Tennessee vs. Missouri

Tennessee lost the third game against Missouri on Sunday, May 5, dropping the series. 

Tennessee came into Sunday's rubber match against Missouri ready to win, jumping on the Tigers early, but Missouri answered, overcoming two separate deficits to win 10-8.

After Missouri’s Jordan Gubelman retired the first two batters of the inning, it looked like it would be an uneventful first inning for the Vols. However, due to some defensive mistakes and clutch hitting, Tennessee exploded with four runs.

Junior Andre Lipcius got the offense going with a bloop single to center field. Al Soularie ripped the first pitch he saw down the left field line for a double giving the Vols a pair of runners in-scoring position.

It appeared Missouri would get out of a jam as Evan Russell grounded one to third, but Paul Gomez’s throw went into right field allowing Lipcius and Soularie to score.

Freshman Jake Rucker doubled, his third of the series, and junior Pete Derkay singled, scoring two more runs as Tennessee hung a four spot on the Tigers.

“They came out and did what they needed to do to have a great start,” head coach Tony Vitello said. “I certainly think the dugout and the position players were in the game all nine innings, but we didn’t finish.”

Missouri went to the bullpen, putting its Friday night starter, Jacob Cantleberry, as Tennessee added to its lead in the second inning. Ricky Martinez led off the inning with a double, and Justin Ammons walked giving Tennessee some baserunners. Lipcius did the rest blasting a 0-1 pitch over the left field wall for his 12th homer of the season.

Missouri came roaring back into the game in the top half of the third, batting 10 and scoring seven runs. Linginfelter walked the first two batters of the inning and Connor Brumfield continued his strong weekend tripling down the right-field line giving the Tigers their first two runs of the day.

Linginfelter forced Thomas Broyles to pop out for the first out of the inning, but Chris Cornelius sac fly to left field cut Tennessee’s lead to 7-3.

Linginfelter walked the next batter and Peter Zimmermann singled, giving the Tigers runners on the corner. Zimmerman stole second and Chad McDaniel’s fifth hit of the weekend scored both baserunner’s and knocked Linginfelter out of the game.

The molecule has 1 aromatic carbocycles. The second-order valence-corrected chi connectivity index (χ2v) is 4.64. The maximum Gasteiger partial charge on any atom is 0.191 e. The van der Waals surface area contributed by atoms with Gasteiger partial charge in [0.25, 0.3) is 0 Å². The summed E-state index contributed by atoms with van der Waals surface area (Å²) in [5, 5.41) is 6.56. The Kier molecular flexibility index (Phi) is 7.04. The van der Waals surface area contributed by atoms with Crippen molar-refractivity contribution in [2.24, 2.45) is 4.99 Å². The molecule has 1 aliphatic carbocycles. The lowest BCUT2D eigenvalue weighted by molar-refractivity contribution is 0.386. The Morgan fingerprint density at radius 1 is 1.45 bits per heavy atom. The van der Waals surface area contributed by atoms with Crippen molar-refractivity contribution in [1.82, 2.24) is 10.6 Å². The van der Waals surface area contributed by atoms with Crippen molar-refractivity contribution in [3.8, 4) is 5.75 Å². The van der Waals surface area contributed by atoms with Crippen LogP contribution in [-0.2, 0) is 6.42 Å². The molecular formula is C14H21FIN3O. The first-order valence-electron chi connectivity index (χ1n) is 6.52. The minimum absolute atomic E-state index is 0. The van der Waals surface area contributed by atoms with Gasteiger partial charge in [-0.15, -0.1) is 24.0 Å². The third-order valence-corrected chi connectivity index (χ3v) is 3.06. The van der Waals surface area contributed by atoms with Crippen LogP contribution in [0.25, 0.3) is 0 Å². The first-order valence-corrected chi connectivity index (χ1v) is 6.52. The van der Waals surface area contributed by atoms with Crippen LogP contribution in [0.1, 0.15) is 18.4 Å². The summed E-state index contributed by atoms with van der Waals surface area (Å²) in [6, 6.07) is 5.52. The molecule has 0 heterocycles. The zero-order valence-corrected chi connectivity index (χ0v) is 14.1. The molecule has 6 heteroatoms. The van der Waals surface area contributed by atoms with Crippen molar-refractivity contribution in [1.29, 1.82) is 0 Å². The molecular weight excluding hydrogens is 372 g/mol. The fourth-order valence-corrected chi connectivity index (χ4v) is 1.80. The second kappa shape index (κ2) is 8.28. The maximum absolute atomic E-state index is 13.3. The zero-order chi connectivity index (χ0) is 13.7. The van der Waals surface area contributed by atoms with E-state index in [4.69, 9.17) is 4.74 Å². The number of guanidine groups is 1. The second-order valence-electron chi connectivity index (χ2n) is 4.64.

Camden Sewell came in in relief and Paul Gomez took the second pitch he saw over the left field wall evening the game at seven.

“Maybe people got too comfortable,” Lipcius said. “Maybe people got too relaxed, but I’m not sure. A couple hits from them and us not staying focused maybe, but we’ll be back”

Linginfelter’s start marked the third time in SEC play that he hasn’t made it through the third inning.

“Started thinking his way through everything,” Vitello said. “The tempo was brutal. I said in the dugout ‘I’m going to go take a nap, come get me when we’re on offense’ and maybe that was bad karma by me because that’s when they had no runs on the board.”

The games frantic start slowed down after the third as both team’s bullpen got into a rhythm.

Tennessee got a runner on second with one-out in the sixth, but Charleston popped out for out number two and after Lipcius walked, Soularie went down swinging to end the threat.

With Missouri’s ace TJ Sikkema warming up in the bullpen, the failure to reclaim the lead looked like a huge missed opportunity.

Tennessee threatened again in the seventh as Konnor Ash walked two batters and hit another, all with two-outs. The Tigers then went to the bullpen bringing in Sikkema for a lefty-lefty matchup versus Ammons. Ammons worked the count full and laid off a low breaking ball, picking up a RBI walk.

Sikkema got Charleston to ground out ending the threat, but the Vols took the lead without a single hit.

The Vols newfound lead didn't last long as Gomez went deep for the second time on the afternoon taking a 1-0 pitch deep for a two-run homer and giving Missouri its first lead of the game.

After walking the next batter Sewell’s day was done. It was a good performance by Sewell, but two bad pitches spoiled his day and gave him his first career loss.

“If I had the powers of a time machine I’d probably make a switch (earlier),” Vitello said. “We left Lingo in there too long and we left Camden in there too long and that’s my job.”

Missouri tallied one more run in the eighth on a Connor Brumfield sac fly and the damage was done. Tennessee didn’t have any fight left in them as Sikkema retired the final six batters in order.

Tennessee will look to bounce back from the disappointing series loss as they return to action Tuesday night against Austin Peay before they travel to Gainesville for a pivotal SEC series.

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